This piece discusses the plot of “Hell or High Water.”

“Hell or High Water” is one of the best movies of the year: Alternately tense and hilarious, this small-scale story of brotherly bank-robbers and the Texas Rangers out to stop them stands out in a year of bloated superhero flicks, unnecessary sequels and failed reboots. It’s also one of the few artistically successful ventures to examine the lingering effects of the 2008 economic crash and the modest recovery experienced by many normal folks on the ground.

Toby Howard (Chris Pine) teams up with his ne’er-do-well ex-con brother Tanner (Ben Foster) to take down a series of small scores at a local chain of banks in Texas. Hot on their heels are Texas Rangers Marcus Hamilton (Jeff Bridges) and Alberto Parker (Gil Birmingham). The Howards are trying to raise capital to save the family farm; in classic “cops and robbers” fashion, the Rangers are trying to stop them.

Just beyond, or perhaps just behind, the cat-and-mouse game there is an underlying sense of injustice and inequality: As the two pairs of characters travel through the West Texas highways and byways, the background betrays a land that the recovery never reached. Scrapyards dot the sides of the road, symbolic graveyards for dashed dreams. Shuttered Shell stations, marquees outside of businesses with “CLOSED” stamped on them, signs promising “debt relief” and “quick cash now”: This is the landscape the Howard boys are working in.

Perhaps unsurprisingly, they find some moral support from the locals. No one joins them in their shootouts. But no one at a local diner seems too perturbed by the duo getting away with a modest score from the bank next door, either — they’ve seen too many of their friends and neighbors lose their houses.

Even Ranger Marcus has a wry sense of humor about having to stick up for the bankers: “Ah, that looks like a man who could foreclose on a house,” he drawls as a bank manager walks by after one of the robberies. The tone is set in the film’s opening moments: “Three tours in Iraq but no bailout for people like us,” claims some graffiti near the first bank that gets hit.

“Hell or High Water” is the sort of film that Donald Trump supporters might love, were they to give it a chance. In addition to the economic turbulence and the idea that the heartland is slipping away, one crooked banker at a time, Marcus and Alberto engage in very un-PC banter. The elderly white cop ribs Alberto about his Indian and Mexican heritage, while the younger man pushes right back, cracking wise about Marcus’s age and impending retirement. It captures a very specific brand of Middle American camaraderie and anxiety, one that hasn’t shown up too much on the big screen recently.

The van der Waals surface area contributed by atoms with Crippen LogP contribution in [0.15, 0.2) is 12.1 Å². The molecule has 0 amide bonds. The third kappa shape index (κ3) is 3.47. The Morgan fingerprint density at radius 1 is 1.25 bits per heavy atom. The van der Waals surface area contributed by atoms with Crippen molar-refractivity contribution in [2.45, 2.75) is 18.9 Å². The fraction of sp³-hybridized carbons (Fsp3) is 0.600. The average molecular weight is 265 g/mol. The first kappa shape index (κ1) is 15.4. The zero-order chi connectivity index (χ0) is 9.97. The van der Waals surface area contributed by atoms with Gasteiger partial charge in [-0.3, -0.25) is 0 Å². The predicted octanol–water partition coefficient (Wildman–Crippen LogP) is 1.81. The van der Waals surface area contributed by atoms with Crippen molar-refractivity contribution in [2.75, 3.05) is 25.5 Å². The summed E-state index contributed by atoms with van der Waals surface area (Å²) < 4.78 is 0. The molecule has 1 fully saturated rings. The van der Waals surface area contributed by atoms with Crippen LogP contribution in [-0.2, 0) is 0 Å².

Jeff Nichols, the director of “Mud,” “Take Shelter” and “Midnight Special,” has been the most consistent mainstream chronicler of the white working class in recent years, an undercurrent of economic anxiety swirling just below the surface of all these films. But these are portraits of a people who have long lived on the edge: lower-middle-class to lower-class folks who have always struggled to save up for a family vacation or a needed surgery, as in “Take Shelter,” or merely put food on the table, as in “Mud.” They’re not necessarily tied to the nation’s recent woes.

Andrew Dominik took the financial collapse and the bank bailouts and used them as the central metaphor for economic collapse in his 2012 film, “Killing Them Softly.” The action — and the general incompetence of most everyone involved — takes place as George W. Bush and Barack Obama preach about the idea of America even as regular citizens suffer while their wealthy, connected betters cash in. Unsure that this lack of subtlety had failed to drive the point home, Dominik has star Brad Pitt spell it out in a closing speech: “This guy [pointing to Obama, speaking on a TV in the background] wants to tell me we’re living in a community? Don’t make me laugh. I’m living in America. And in America, you’re on your own. America’s not a country. It’s just a business. Now [expletive] pay me.”

“The Dark Knight Rises” warned of what might happen if such economic anxieties as are at play in “Hell or High Water” were allowed to fester. While the wealthy throw swanky parties and the politicians ignore the pleas of the populace, a generation of unemployable young people literally goes underground to work for the faux-populist Bane (Tom Hardy). After attacking Wall Street, Bane captures the imagination of the rest of the underclass by denouncing “myths of opportunity” and asking them to tear down the system. For some reason, he feels strangely familiar this election season.

A handful of movies has dealt directly with the subprime mortgage collapse and its fallout, of course: “99 Homes,” about a guy buying up foreclosed homes, and “The Big Short,” based on Michael Lewis’s book about the crash, spring to mind. Jodie Foster and George Clooney’s surprisingly entertaining “Money Monster” centered on a man who felt cheated out of his life savings after an investment went south thanks to the criminal behavior of an untouchable executive.

But these films, along with “Killing Them Softly,” all feel a bit on-the-nose in a way that “Hell or High Water” never does. And for that reason, if no other, it could be the first masterpiece about the recent American economy.